Every couple of weeks or so I find myself in the same position. It’s about 2 a.m. and I’m in a club in Hong Kong waiting for a DJ to go on who most people would find indistinguishable from the last one to blow through town. I watch bottles being popped and always catch at least one person blithering on about how they’ve been listening to this artist for years – even when this artist has not been around for said number of years. It’s a scene that will give way once the music starts and will not stop until the sun rises or the artist wants to beat the rush to McDonald’s breakfast. How did I get here? Well, it seems as though it’s my turn to tell a story of how my musical tastes have evolved over the years. Strap yourselves in, boys and girls – it’s going to be a long, seemingly disjointed ride.
The first band I can ever recall listening to is The Beatles. They have always been big in my family, particularly because my mother met them when she was a young girl growing up in Europe. For many of my younger years I was surrounded by some of the more classic sounds such as The Beach Boys and Aretha Franklin. These are still staples of my household and it’s always nice to hear them now and again.
In the early days of middle school I honestly can’t say that I listened to much music, though I did very much enjoy Weird Al Yankovic because I found him hilarious. The more popular artists I’d heard on the radio and seen in videos on MTV (that statement makes me feel old) never really appealed to me. The only cassette I ever owned was Eiffel 65‘s debut album. I thought “Blue” was one of the coolest things I’d ever heard. Might be a laughable statement now, but it was so different and so fun compared to what was the norm to me that I couldn’t resist it. You can probably now see the making of what might define my current musical tastes.
Then along came Linkin Park. Goddamn do I love Hybrid Theory. I can honestly say that this is the album that got me into music – it kick-started my journey into a discovery of sounds and bands that has lasted a lifetime.
It was a bit of an awkward journey from there. I liken it to something like the term “baby’s first steps.” Some bands like Slipknot and Killswitch Engage crossed my radar but never made a lasting impression. My search for new music was about as well thought out as the plot to Scary Movie 3.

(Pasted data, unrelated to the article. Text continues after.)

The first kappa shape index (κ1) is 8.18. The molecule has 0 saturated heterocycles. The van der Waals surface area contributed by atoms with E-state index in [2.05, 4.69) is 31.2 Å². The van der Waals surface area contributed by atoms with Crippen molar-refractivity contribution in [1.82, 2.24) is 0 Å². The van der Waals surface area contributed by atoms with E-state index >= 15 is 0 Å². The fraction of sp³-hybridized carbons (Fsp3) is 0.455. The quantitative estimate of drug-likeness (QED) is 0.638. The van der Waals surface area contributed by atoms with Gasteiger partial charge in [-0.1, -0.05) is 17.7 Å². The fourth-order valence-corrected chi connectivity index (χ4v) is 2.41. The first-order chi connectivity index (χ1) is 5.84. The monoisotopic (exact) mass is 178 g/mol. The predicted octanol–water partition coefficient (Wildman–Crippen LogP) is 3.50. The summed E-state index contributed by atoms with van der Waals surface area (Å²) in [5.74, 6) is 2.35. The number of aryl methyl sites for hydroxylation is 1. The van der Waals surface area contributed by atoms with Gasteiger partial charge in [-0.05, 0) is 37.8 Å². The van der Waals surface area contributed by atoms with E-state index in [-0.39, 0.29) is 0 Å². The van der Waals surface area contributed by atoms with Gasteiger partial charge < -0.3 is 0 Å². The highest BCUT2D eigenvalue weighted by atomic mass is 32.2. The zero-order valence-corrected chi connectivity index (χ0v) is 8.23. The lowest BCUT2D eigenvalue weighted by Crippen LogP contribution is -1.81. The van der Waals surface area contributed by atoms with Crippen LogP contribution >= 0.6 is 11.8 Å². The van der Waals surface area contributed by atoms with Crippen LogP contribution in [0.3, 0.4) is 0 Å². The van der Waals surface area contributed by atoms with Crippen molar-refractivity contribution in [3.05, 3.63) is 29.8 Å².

I can’t recall exactly when, but it was around 7th grade that I discovered punk while sitting in my friend’s basement listening to Anti-Flag for the first time. I immediately fell in love, delving into all sorts of against-the-grain artists from Minor Threat to Fang to Flipper. For years I enjoyed these bands – still do actually. Anti-Flag plays the Pittsburgh stop of Warped Tour every year and while it’s been ages since I sat down and listened to them, I still know every word.
I’m not sure when but I eventually discovered hardcore. I’d never known that music that combined punk sounds with heavy metal existed; I loved it. Even the worst local shows at the library’s open mic, I ate them up like candy. My god were some of those shows bad.
High school rolled in and with it came an exposure to hip-hop like I’d never had before, treating me to many of the classic artists like The Notorious B.I.G., Jurassic 5 and Slick Rick while indulging in some of the new artists on the block like The Game and T.I. I still listened to most of the previously mentioned artists as well. With so many people I’d seen, their love of bands came and went but mine lingered and never let go. Yet I still never had a favourite. Yes, there were artists I’d loved for years but none that really hit me like a band does that you think of as ‘your favourite.’ One night I was sitting in the back of my friend’s SUV, looking out the window at the trees passing by when Radiohead’s “Karma Police” came on. This was it; I absolutely loved it. The next day I bought OK Computer and listened to it constantly. Then came Kid A, Amnesiac and Pablo Honey; I was obsessed. A few months later In Rainbows came out and sealed the deal. This is my favourite band of all time.